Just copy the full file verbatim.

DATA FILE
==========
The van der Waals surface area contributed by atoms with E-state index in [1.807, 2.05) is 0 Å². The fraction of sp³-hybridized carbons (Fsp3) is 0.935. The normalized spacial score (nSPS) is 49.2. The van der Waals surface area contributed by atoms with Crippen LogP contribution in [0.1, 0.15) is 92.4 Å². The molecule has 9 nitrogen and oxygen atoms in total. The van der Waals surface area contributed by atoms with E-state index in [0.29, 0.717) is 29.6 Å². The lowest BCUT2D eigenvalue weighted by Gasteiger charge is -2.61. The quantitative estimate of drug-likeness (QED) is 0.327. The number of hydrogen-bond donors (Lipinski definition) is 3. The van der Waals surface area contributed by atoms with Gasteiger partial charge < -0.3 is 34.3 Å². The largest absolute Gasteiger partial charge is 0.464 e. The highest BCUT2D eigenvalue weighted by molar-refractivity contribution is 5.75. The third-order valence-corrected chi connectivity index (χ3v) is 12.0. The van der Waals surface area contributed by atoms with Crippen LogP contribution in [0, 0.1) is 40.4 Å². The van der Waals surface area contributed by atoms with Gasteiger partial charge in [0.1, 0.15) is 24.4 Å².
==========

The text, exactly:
The van der Waals surface area contributed by atoms with E-state index in [1.807, 2.05) is 0 Å². The fraction of sp³-hybridized carbons (Fsp3) is 0.935. The normalized spacial score (nSPS) is 49.2. The van der Waals surface area contributed by atoms with Crippen LogP contribution in [0.1, 0.15) is 92.4 Å². The molecule has 9 nitrogen and oxygen atoms in total. The van der Waals surface area contributed by atoms with E-state index in [0.29, 0.717) is 29.6 Å². The lowest BCUT2D eigenvalue weighted by Gasteiger charge is -2.61. The quantitative estimate of drug-likeness (QED) is 0.327. The number of hydrogen-bond donors (Lipinski definition) is 3. The van der Waals surface area contributed by atoms with Gasteiger partial charge < -0.3 is 34.3 Å². The largest absolute Gasteiger partial charge is 0.464 e. The highest BCUT2D eigenvalue weighted by molar-refractivity contribution is 5.75. The third-order valence-corrected chi connectivity index (χ3v) is 12.0. The van der Waals surface area contributed by atoms with Crippen LogP contribution in [0, 0.1) is 40.4 Å². The van der Waals surface area contributed by atoms with Gasteiger partial charge in [0.1, 0.15) is 24.4 Å².